CAIR, the Council on American Islamic Relations, is a controversial Islamic
lobbying group based in Washington, DC. It claims to denounce terrorism, but in fact supports Islamic extremism, including the suicide bombings carried out by Hamas.
Whether it be the imam
at the local mosque, the principal of the Islamic school,
the Muslim chaplain in a prison or the armed forces, the editor of an Islamic
publishing house or the spokesman for a national group, the American Muslim
scene presents an almost uniform picture of apologetics for
, conspiracy theories about Jews and demands for Muslim
The Council on American-Islamic
, with 17 offices across North America, has emerged as the
powerhouse of Muslim groups and best exemplifies this problem. Consider the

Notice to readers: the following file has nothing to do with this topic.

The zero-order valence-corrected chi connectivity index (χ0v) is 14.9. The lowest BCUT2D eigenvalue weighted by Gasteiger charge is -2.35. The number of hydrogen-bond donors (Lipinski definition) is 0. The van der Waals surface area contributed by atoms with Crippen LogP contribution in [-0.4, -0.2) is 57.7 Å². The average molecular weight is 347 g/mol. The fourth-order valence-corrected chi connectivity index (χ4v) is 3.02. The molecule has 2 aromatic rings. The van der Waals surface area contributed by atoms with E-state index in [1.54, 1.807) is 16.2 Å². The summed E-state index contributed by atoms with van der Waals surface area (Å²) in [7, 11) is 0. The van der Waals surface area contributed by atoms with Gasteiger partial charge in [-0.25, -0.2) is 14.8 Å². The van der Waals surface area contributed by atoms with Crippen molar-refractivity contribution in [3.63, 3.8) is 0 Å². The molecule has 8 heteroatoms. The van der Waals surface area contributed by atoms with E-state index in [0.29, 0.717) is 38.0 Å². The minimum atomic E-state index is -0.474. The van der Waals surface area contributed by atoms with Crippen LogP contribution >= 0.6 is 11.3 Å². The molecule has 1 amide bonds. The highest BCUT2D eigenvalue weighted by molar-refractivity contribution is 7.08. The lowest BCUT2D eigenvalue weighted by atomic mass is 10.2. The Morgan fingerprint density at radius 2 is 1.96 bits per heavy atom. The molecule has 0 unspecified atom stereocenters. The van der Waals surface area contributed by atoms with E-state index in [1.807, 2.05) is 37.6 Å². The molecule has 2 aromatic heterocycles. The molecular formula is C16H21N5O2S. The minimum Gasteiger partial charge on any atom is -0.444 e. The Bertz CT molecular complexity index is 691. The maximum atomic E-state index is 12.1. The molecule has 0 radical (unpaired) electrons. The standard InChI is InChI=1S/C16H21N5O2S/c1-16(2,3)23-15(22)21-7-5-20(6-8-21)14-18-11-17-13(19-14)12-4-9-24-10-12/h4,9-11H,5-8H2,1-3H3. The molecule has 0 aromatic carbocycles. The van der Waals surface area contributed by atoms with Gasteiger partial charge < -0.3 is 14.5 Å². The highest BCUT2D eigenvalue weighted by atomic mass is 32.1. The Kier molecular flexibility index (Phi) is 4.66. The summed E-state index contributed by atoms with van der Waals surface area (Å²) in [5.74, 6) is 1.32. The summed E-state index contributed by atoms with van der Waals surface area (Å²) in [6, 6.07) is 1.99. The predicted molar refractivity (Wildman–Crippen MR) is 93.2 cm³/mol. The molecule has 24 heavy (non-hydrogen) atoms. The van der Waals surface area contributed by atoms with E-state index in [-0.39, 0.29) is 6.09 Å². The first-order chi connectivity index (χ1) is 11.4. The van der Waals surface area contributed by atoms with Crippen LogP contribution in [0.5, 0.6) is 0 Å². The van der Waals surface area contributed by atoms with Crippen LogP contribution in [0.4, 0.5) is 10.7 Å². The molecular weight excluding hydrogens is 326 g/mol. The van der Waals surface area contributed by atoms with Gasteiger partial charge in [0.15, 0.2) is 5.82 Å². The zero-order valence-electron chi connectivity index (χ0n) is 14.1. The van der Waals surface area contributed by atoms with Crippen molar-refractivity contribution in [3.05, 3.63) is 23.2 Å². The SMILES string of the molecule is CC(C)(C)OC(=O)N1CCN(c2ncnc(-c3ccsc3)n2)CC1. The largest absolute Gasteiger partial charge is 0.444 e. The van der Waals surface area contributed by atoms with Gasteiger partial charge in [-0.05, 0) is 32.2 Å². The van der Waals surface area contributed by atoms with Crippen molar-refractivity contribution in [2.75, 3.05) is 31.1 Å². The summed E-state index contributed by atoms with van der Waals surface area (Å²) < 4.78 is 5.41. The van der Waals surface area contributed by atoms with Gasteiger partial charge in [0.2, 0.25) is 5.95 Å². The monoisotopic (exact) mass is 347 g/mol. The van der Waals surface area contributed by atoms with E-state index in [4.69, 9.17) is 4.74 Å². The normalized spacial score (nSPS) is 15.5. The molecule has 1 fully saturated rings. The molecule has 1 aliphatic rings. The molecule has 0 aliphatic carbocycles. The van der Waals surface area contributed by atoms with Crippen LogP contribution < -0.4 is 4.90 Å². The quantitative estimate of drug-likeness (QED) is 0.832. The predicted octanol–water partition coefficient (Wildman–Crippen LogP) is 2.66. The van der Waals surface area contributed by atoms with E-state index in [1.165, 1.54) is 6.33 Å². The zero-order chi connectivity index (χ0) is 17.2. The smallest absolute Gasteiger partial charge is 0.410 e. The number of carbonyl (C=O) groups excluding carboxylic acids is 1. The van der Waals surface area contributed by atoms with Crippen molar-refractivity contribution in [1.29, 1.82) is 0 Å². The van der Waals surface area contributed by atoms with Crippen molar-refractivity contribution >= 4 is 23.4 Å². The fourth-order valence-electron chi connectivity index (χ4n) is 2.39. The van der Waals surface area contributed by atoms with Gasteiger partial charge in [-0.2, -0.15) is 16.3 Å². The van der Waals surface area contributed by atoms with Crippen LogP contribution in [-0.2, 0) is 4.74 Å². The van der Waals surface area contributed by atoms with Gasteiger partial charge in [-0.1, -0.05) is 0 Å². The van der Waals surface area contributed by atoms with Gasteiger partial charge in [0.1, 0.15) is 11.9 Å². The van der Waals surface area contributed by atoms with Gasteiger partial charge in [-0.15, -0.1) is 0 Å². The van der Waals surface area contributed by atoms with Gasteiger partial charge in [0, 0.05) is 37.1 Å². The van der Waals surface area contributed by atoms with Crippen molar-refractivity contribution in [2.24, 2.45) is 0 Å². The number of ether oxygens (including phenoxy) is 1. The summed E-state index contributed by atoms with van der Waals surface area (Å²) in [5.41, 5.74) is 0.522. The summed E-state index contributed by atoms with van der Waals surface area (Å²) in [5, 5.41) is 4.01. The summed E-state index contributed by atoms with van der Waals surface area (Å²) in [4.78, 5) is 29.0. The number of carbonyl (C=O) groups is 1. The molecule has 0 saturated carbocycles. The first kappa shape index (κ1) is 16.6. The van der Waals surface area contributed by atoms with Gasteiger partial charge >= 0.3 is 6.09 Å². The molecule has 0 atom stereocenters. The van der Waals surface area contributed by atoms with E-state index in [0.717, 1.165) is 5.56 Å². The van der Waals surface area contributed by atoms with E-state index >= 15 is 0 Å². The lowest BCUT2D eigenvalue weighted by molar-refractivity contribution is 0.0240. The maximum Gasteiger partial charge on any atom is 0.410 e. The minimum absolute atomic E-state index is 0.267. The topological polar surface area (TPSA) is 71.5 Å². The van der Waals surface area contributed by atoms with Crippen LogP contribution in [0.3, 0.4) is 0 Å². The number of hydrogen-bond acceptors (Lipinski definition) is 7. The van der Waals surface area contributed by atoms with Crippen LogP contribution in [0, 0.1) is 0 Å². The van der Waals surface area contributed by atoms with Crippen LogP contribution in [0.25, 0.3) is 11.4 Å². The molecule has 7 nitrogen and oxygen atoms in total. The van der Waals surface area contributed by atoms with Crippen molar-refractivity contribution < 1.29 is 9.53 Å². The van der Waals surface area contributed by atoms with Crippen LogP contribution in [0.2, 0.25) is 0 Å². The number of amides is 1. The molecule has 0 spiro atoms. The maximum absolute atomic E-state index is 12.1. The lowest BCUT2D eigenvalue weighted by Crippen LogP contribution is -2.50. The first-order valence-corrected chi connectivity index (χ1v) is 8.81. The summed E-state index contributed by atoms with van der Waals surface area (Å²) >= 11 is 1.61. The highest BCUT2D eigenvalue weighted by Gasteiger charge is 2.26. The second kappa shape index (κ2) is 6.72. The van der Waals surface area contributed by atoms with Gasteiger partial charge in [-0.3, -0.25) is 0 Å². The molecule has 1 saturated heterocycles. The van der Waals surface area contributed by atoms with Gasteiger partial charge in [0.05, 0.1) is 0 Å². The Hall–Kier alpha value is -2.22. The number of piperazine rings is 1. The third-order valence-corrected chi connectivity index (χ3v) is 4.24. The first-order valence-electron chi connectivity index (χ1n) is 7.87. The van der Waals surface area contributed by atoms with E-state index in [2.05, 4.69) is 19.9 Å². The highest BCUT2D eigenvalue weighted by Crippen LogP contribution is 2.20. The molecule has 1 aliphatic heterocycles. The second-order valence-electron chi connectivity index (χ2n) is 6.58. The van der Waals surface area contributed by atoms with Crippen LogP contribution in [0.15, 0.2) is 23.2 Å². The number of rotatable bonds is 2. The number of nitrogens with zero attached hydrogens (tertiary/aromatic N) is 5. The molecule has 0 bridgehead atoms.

sentiments of its leadership:
* Omar M. Ahmad (chairman) says suicide bombers
themselves for Islam" and so are not terrorists.
* Nihad Awad (executive
director) proclaims his "support" for Hamas
, the Palestinian
* Ibrahim Hooper (spokesman) declares, "I wouldn't want
to create the impression that I wouldn't like the government of the United
States to be Islamic sometime in the future."
Nor does CAIR just excuse
violence. Two of its former employees, Bassem Khafagi and Ismail Royer, have
recently been arrested on charges related to terrorism. And a member of CAIR's
advisory board, Siraj Wahhaj, was named by the U.S. attorney as one of the
"unindicted persons who may be alleged as co-conspirators" in an attempted
Despite this ugly record, the U.S. government widely
accepts CAIR as representing Islam. The White House invites it to functions, the
State Department links to its Web page and Democratic senators rely on its
research. In New York City, the mayor appoints its general counsel to the Human
Rights Commission and the police department hosts its "sensitivity training"